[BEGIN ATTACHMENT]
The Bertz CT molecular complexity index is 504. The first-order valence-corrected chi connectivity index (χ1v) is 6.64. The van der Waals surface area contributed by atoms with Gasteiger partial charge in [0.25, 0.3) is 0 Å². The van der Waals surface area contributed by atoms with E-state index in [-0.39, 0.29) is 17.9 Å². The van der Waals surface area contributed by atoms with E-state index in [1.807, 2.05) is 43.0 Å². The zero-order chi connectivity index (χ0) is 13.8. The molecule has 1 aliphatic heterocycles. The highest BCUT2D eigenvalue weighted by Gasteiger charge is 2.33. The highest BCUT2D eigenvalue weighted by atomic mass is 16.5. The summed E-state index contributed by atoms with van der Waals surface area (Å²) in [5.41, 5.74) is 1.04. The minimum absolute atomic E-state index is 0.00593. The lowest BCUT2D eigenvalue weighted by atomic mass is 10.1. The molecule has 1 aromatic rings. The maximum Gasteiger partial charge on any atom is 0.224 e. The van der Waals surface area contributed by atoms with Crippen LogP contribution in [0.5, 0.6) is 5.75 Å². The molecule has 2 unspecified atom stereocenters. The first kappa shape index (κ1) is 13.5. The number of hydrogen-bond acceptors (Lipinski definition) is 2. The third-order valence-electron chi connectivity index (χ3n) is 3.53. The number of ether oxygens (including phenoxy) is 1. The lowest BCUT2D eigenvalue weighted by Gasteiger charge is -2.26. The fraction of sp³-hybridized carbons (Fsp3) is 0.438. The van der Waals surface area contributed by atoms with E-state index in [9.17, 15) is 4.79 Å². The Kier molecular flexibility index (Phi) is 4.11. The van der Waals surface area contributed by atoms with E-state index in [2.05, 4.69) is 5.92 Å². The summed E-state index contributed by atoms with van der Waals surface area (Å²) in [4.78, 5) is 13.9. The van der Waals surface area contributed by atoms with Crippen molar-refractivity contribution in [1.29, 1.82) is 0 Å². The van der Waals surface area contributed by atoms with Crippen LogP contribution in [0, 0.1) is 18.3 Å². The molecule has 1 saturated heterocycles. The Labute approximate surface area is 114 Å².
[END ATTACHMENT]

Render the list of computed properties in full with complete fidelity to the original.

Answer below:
The Bertz CT molecular complexity index is 504. The first-order valence-corrected chi connectivity index (χ1v) is 6.64. The van der Waals surface area contributed by atoms with Gasteiger partial charge in [0.25, 0.3) is 0 Å². The van der Waals surface area contributed by atoms with E-state index in [-0.39, 0.29) is 17.9 Å². The van der Waals surface area contributed by atoms with E-state index in [1.807, 2.05) is 43.0 Å². The zero-order chi connectivity index (χ0) is 13.8. The molecule has 1 aliphatic heterocycles. The highest BCUT2D eigenvalue weighted by Gasteiger charge is 2.33. The highest BCUT2D eigenvalue weighted by atomic mass is 16.5. The summed E-state index contributed by atoms with van der Waals surface area (Å²) in [5.41, 5.74) is 1.04. The minimum absolute atomic E-state index is 0.00593. The lowest BCUT2D eigenvalue weighted by atomic mass is 10.1. The molecule has 1 aromatic rings. The maximum Gasteiger partial charge on any atom is 0.224 e. The van der Waals surface area contributed by atoms with Crippen LogP contribution in [0.5, 0.6) is 5.75 Å². The molecule has 2 unspecified atom stereocenters. The first kappa shape index (κ1) is 13.5. The number of hydrogen-bond acceptors (Lipinski definition) is 2. The third-order valence-electron chi connectivity index (χ3n) is 3.53. The number of ether oxygens (including phenoxy) is 1. The lowest BCUT2D eigenvalue weighted by Gasteiger charge is -2.26. The fraction of sp³-hybridized carbons (Fsp3) is 0.438. The van der Waals surface area contributed by atoms with E-state index in [9.17, 15) is 4.79 Å². The Kier molecular flexibility index (Phi) is 4.11. The van der Waals surface area contributed by atoms with E-state index in [2.05, 4.69) is 5.92 Å². The summed E-state index contributed by atoms with van der Waals surface area (Å²) in [4.78, 5) is 13.9. The van der Waals surface area contributed by atoms with Crippen molar-refractivity contribution in [1.29, 1.82) is 0 Å². The van der Waals surface area contributed by atoms with Crippen LogP contribution in [0, 0.1) is 18.3 Å². The molecule has 1 saturated heterocycles. The Labute approximate surface area is 114 Å².